There’s a hair salon on 10th Avenue in Portland, one of many such small businesses in a town known for its microbreweries and coffeehouses. It sits in a nondescript brick building on a nondescript street, a ten-minute walk due east from Old Town. The logo on the window proclaims the name of this five-year-old company—de stijl—in lowercase white letters. A horizontal bar serves to dot the i and j.
You might see a motorcycle out front—a Ducati SS, perhaps, or a Yamaha Virago—although it could be practically anything with two wheels. Owner Sean Hogan has “around fifteen motorcycles” in all, most of them customized via laser cutting with details like unique plate carriers and radiator covers. There’s even a Ducati in the back, one of many unique things about an admittedly unique space. As his website notes, Hogan and his coworkers are like toddlers with finger paints and butcher paper, working furiously to fill a blank canvas. His salon reflects that passion.
Though Hogan has been in the hairdressing business since 2001, he only recently embarked on a new vocation, one that you might have guessed by now. He builds motorcycles.
“I’ve had bikes for much of my life, and then one day in 2017, I decided to try something new, something I’ve never done before,” Hogan said. “I bought a 90-amp welding machine from Harbor Freight, a $100 tube bender from Amazon, and started playing around with different CAD packages. Pretty soon I was making subframes and other tubular components, and then expanded from there.”
His first bike was a café racer. If you’ve never heard of them, Wikipedia defines café racers as “His first bike was a café racer. If you’ve never heard of them, Wikipedia defines café racers as “lightweight, powerful motorcycles optimized for speed and handling rather than comfort, and quick rides over short distances.” Whatever you call it, the bike was a success. Hogan began gaining traction via social media and knew he was on the right path. He soon took a CAD class at an area vocational-technical school and began designing parts for sheet metal.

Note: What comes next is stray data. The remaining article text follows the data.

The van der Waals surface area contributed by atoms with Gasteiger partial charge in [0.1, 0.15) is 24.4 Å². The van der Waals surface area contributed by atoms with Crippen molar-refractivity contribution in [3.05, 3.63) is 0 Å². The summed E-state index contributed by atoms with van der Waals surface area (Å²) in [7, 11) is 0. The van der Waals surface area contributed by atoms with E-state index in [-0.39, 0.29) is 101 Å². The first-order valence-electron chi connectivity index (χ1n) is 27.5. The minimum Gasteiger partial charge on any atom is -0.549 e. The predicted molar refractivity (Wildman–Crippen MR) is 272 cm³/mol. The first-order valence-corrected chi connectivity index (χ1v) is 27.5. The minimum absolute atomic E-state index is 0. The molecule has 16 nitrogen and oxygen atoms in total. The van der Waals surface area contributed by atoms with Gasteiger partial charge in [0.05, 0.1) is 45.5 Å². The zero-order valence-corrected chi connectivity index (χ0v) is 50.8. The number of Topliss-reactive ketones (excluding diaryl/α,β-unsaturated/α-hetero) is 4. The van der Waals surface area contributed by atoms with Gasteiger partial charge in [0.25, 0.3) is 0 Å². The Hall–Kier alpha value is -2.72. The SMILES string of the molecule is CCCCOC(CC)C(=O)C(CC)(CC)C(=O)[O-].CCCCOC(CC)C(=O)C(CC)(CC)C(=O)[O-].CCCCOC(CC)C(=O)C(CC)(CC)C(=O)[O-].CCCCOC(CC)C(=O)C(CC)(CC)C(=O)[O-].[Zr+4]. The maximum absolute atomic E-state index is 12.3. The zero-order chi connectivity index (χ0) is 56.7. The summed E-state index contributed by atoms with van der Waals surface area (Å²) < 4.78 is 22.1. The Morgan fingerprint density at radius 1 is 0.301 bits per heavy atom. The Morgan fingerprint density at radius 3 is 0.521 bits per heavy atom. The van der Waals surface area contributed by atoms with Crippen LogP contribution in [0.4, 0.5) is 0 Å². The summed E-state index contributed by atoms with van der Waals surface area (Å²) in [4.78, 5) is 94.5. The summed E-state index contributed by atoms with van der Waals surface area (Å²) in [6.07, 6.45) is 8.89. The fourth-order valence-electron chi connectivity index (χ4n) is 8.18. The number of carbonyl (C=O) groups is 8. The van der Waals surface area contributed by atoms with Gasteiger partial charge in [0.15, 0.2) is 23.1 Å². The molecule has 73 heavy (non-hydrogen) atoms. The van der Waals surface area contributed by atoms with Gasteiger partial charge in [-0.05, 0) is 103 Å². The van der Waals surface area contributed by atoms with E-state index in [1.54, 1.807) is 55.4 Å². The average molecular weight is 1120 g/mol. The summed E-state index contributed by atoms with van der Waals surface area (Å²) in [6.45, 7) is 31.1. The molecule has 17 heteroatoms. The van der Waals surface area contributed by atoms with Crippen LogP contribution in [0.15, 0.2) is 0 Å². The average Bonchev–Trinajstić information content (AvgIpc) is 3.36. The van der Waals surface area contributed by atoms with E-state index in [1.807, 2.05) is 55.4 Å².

The only problem was, he didn’t have the laser cutting equipment to manufacture them. That’s when he heard about SendCutSend, an online laser cutting service in Reno, Nevada. “I’d designed a custom exhaust flange for a bike I was working on but had no way to cut it,” he said. “I’d never worked with them before, but their automated quote seemed quite reasonable, so I uploaded the file to their website. I figured, ‘Why not? If it fails, I’m only out 29 bucks, their minimum charge.’”
There was no failure, however. The part fit perfectly, and Hogan began sending more work to There was no failure, however. The part fit perfectly, and Hogan began sending more work to SendCutSend. He soon found himself launching destijlmoto.com, an E-commerce website offering a range of laser-cut and CNC-machined motorcycle parts. He also started designing his next bike, as well as some custom parts for “Unimogs and other weird stuff.”
IIronically, this is all new territory for Hogan. He explained that he’s always been interested in making things and has long hung around with people in the industrial design world, but his newfound design and fabrication expertise is all self-taught. One look at his Instagram page and you might question this statement—the parts there are beautiful and his welding work excellent, a skill he attributes to “sitting down and running endless weld beads.”
He’s also started working with a friend of his—Thomas Patterson—from Sacramento, CaHe’s also started working with a friend of his—Thomas Patterson—from Sacramento, California, Hogan’s home state. Patterson owns a marketing firm there named Weekend Digital. Between the two of them, Hogan plans to expand the E-commerce business into lifestyle products carrying the de stijl brand. He also plans to continue his relationship with SendCutSend for laser cutting metal, who he says has been “insanely helpful” throughout his steep learning curve, and are “a super friendly, amazing group of people willing to go above and beyond” in terms of customer service and support.
“My perspective is that you should try to do things the best you can, always,” said Hogan. “It has helped that I now have easy access to a supplier that allows me to experiment without risking a bunch of money. I think there are a lot of people out there like me who want to try things but don’t really know where to start. A quick-turn online laser cutting service like SendCutSend facilitates this sort of ‘figure-things-out-as-you-go’ kind of learning. Ideas become more attainable and barriers are removed, especially for regular people like me who might not have a lot of manufacturing experience but have the persistence and drive to push through and do amazing things. SendCutSend has helped me to do exactly that.”